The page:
The supply deficit helping copper has not done the same for zinc, where the deficit has not been as severe as expected. In 2016, zinc was the strongest performing metal on the London Metals Exchange (LME) thanks to the closures of major mines. This sparked a 60 percent rally to US$2,906/t from US$1,548/t at the beginning of 2016. Prices skyrocketed as the closures were projected to create a favorable imbalance in supply and demand. According to the International Lead and Zinc Study Group (ILZSG), global demand for refined zinc was expected to be greater than supply in 2017. But Claire Hassall of consultancy CHR Limited said at the 2017 International Zinc Conference in London that the optimism may have been misplaced.

Despite the major mining closures, world zinc output still climbed 7.3 percent in the first four months of 2017 in comparison to 2016, attributed to a rise in mine production to 4.27 million tons from 3.98 million tons, according to ILZSG. Robin Bhar, head of metals research at Societe Generale, forecasts that prices in 4Q17 will average US$2,520/t. “There is always a danger that the market will be capped by producer selling and that hidden inventories will seep out. That is a perennial problem,” he says.

In the first half of 2017, prices peaked in February at US$2,970/t and have gradually been decreasing. In June, the price reached a low for the year of US$2,434/t.

LITHIUM SHINES BRIGHT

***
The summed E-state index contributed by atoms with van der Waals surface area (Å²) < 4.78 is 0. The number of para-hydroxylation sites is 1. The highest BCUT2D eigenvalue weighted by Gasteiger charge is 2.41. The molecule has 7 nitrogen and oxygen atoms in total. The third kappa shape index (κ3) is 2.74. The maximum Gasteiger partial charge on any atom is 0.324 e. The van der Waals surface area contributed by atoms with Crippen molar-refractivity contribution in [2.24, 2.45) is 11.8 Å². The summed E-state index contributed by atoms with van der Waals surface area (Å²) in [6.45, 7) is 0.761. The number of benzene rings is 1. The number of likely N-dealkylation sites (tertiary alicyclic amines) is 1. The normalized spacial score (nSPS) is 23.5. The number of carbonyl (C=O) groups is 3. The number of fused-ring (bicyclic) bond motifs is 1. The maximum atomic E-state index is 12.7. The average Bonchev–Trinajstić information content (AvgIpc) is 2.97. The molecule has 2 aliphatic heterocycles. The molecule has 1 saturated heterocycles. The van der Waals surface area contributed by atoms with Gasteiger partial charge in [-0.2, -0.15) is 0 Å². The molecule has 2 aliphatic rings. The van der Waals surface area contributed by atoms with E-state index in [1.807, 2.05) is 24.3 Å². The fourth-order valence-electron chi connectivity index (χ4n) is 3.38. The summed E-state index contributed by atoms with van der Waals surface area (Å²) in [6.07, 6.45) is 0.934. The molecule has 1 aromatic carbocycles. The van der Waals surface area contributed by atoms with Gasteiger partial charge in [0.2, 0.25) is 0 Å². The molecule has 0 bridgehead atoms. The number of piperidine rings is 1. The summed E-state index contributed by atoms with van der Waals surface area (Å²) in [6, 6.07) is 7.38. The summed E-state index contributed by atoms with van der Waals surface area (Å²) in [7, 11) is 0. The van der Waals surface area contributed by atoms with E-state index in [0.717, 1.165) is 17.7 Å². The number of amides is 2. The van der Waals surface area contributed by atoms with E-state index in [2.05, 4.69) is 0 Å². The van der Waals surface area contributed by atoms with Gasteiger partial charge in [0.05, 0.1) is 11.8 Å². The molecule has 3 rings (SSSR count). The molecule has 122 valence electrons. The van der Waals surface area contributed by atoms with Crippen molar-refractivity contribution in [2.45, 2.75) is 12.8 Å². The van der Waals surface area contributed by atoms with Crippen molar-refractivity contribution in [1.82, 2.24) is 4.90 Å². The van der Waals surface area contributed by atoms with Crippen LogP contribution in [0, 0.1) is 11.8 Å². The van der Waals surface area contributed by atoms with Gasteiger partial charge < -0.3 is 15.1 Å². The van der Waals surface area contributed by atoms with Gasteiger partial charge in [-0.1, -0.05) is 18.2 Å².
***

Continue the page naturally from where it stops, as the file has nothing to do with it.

Heading in the other direction is lithium, boosted by the unwavering trend toward sustainable production. “The growing demand for renewable-energy solutions will reflect well on metal prices,” says Phil Hopwood, Global Mining Leader at Deloitte. “Lithium, cobalt, nickel and graphite are all key components of batteries, which are emerging as a popular alternative to diesel fuel.” The growing use of electric vehicles (EVs) is marking the beginning of a “white petroleum” era. According to Fortune, given that pure EVs account for less than 1 percent of all vehicles on the world’s roads, “the potential growth in demand for lithium is dizzying.” A 2016 Goldman Sachs report suggests that demand could triple within 10 years to 570,000t/y.

According to Joe Lowry, President of Global Lithium, a company that provides advisory and consulting services to lithium producers, lithium sales could even reach the US$5 billion mark before 2025. But, it is not all good news. “Despite the high level of interest and clear upside in demand for lithium chemicals over the next decade and beyond, lithium is still by any standard a very small global market,” adds Lowry. “Supply growth beyond 2017 is still a question mark.” Elon Musk, EV leader Tesla’s Co-Founder and CEO, said at the opening of the company’s lithium Gigafactory in Reno, Nevada in March 2016 that, for Tesla to meet its target of 500,000 cars a year, “we would basically need to absorb the entire world’s lithium-ion production.”

The commodity landscape is not in a strong position and many mining companies lack the capital to fund innovative projects such as the extraction of lithium. As a result, few are choosing to plunge into the market. Technology companies in the US and Asia are particularly concerned about a possible shortage in battery supply and are creating strategic alliances and joint ventures with exploration companies to ensure a stable source. As a traditional mining country, Mexico is unlikely to miss out on lithium opportunities.